From time to time, Yoctopuce support receives emails from customers who complain that the examples provided with the Yoctopuce programming libraries don't work. We don't pretend to believe that our code is 100% error free, but it is clear that, most of the time, the problem comes from a misunderstanding about how these examples work. This week, we are going to clarify this issue.
This week, we add to our "for the beginners" series and we tackle Visual Basic .Net. We are going to write a small application displaying the values of a Yoctopuce sensor.
Now that we finally have our small dry ice freezer, we were able to perform systematic measures of cold endurance for our sensors and transmitters. So here are the tests that we performed and the results.
Three weeks ago, we built a "hot box" that can maintain a small enclosure at a constant temperature in the order of 85░C during a few hours. This week, we are trying to do the opposite: a "cold box" that can maintain an ambient temperature in the order of -30░C.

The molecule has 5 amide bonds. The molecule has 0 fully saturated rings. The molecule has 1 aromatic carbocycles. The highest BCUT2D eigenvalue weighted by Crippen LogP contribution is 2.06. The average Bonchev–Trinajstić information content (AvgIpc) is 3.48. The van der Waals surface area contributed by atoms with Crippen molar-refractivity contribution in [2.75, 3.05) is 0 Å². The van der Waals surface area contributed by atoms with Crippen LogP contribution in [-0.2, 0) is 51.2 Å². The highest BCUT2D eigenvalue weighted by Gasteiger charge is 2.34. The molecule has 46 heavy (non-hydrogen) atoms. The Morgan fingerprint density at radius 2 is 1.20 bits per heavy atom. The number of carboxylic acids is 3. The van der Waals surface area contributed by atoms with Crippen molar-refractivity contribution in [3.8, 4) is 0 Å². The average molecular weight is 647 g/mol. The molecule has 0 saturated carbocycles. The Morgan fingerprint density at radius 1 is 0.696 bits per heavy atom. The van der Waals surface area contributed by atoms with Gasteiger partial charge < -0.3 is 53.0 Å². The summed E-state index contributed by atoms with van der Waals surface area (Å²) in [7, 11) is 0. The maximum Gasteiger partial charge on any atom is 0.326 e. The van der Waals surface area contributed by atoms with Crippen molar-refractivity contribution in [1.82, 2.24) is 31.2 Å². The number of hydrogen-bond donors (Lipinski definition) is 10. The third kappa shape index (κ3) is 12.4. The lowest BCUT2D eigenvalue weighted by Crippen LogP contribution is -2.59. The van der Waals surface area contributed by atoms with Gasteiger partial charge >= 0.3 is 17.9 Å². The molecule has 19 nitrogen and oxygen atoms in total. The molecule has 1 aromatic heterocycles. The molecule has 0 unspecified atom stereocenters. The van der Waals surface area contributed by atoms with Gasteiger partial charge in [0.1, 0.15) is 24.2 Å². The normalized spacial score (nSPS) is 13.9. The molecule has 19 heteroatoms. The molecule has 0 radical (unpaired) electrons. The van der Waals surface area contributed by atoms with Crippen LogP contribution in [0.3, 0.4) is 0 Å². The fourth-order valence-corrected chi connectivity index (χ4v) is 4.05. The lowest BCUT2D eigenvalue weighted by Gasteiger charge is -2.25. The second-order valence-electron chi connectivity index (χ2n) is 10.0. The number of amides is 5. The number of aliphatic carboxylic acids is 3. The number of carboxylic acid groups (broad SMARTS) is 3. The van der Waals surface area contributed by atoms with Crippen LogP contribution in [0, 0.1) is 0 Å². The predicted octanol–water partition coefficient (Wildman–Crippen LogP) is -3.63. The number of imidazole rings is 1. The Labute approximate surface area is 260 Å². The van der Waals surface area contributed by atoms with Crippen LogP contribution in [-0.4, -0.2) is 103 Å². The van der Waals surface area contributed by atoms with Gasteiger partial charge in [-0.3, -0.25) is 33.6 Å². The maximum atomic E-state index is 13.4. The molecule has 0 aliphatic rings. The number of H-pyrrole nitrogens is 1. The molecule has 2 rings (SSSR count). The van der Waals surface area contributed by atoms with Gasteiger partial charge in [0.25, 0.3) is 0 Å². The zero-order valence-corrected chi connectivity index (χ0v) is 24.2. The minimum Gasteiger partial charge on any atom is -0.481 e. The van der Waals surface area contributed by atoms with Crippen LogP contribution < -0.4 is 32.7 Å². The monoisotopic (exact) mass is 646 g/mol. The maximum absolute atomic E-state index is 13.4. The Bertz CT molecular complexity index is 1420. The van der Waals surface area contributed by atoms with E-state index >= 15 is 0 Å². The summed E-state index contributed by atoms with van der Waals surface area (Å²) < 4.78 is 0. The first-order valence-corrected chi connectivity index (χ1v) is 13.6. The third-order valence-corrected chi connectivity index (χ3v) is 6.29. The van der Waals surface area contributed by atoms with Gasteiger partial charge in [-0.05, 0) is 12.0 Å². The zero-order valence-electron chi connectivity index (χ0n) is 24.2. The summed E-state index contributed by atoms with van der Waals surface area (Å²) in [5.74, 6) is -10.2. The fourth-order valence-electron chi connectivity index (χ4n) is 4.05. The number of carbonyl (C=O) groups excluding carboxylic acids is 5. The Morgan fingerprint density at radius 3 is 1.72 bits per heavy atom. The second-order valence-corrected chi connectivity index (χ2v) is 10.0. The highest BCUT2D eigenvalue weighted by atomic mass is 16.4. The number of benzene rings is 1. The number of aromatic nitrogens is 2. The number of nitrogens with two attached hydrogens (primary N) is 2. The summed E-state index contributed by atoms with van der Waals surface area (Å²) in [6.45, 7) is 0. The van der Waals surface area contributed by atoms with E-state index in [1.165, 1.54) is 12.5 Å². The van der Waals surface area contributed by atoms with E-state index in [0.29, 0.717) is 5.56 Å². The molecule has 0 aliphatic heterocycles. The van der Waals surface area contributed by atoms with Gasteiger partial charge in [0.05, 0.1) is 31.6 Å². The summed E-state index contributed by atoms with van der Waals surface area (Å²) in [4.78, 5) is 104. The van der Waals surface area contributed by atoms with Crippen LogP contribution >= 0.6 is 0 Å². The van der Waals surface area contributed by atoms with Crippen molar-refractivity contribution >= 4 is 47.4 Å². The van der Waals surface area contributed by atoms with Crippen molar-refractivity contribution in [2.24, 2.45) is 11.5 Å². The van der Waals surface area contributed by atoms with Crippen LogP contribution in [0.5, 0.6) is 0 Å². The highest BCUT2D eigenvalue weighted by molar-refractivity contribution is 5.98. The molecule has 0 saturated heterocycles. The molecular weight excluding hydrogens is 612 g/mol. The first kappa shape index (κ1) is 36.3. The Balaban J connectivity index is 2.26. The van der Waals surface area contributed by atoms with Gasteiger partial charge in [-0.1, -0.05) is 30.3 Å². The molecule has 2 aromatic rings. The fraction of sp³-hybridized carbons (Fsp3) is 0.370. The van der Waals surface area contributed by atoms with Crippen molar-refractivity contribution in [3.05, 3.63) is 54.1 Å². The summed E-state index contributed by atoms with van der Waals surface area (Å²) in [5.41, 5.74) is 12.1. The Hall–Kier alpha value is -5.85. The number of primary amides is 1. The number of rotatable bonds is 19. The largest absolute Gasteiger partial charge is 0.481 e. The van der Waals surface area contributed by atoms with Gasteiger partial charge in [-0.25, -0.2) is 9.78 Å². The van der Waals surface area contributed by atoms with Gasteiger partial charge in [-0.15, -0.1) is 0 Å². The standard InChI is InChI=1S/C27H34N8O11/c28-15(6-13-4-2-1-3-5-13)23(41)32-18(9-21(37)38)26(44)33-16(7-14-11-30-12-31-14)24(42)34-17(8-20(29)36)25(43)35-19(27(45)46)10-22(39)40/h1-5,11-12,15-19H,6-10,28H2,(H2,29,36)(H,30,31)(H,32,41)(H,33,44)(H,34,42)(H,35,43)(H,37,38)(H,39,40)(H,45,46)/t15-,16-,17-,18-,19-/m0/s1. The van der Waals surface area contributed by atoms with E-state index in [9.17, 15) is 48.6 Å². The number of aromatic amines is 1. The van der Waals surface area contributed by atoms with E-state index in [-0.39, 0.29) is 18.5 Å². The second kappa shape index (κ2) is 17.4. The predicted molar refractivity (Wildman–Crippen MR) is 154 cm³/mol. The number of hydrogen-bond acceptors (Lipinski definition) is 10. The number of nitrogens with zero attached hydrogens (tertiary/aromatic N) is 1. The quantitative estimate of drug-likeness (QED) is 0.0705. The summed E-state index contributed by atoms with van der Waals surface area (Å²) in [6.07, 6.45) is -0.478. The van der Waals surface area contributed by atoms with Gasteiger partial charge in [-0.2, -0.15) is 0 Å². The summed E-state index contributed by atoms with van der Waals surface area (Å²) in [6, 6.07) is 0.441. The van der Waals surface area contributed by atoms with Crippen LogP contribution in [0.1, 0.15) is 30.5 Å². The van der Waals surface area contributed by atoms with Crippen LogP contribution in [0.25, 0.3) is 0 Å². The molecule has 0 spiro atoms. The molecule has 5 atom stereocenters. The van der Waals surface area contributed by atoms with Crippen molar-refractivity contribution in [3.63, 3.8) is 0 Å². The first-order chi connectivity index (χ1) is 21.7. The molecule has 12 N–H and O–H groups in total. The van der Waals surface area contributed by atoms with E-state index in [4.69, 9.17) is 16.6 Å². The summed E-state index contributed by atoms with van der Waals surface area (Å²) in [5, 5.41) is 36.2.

You may have noticed that until now our module specifications didn't include a working temperature range. This omission could seem strange, but we didn't want to give raw numbers without accompanying them with some explanations. Indeed, although most of the modules were designed for an extended temperature range, we hadn't had the opportunity to formally valid the theoretical temperatures. Thanks to the small system built two weeks ago, it's getting ready.
1 ... 10 ... 20 ... 25 26 27 28 29 30 31 32 33 34 35 ... 40 ... 50 ... 60 ... 70 ... 80 ... 90 ... 97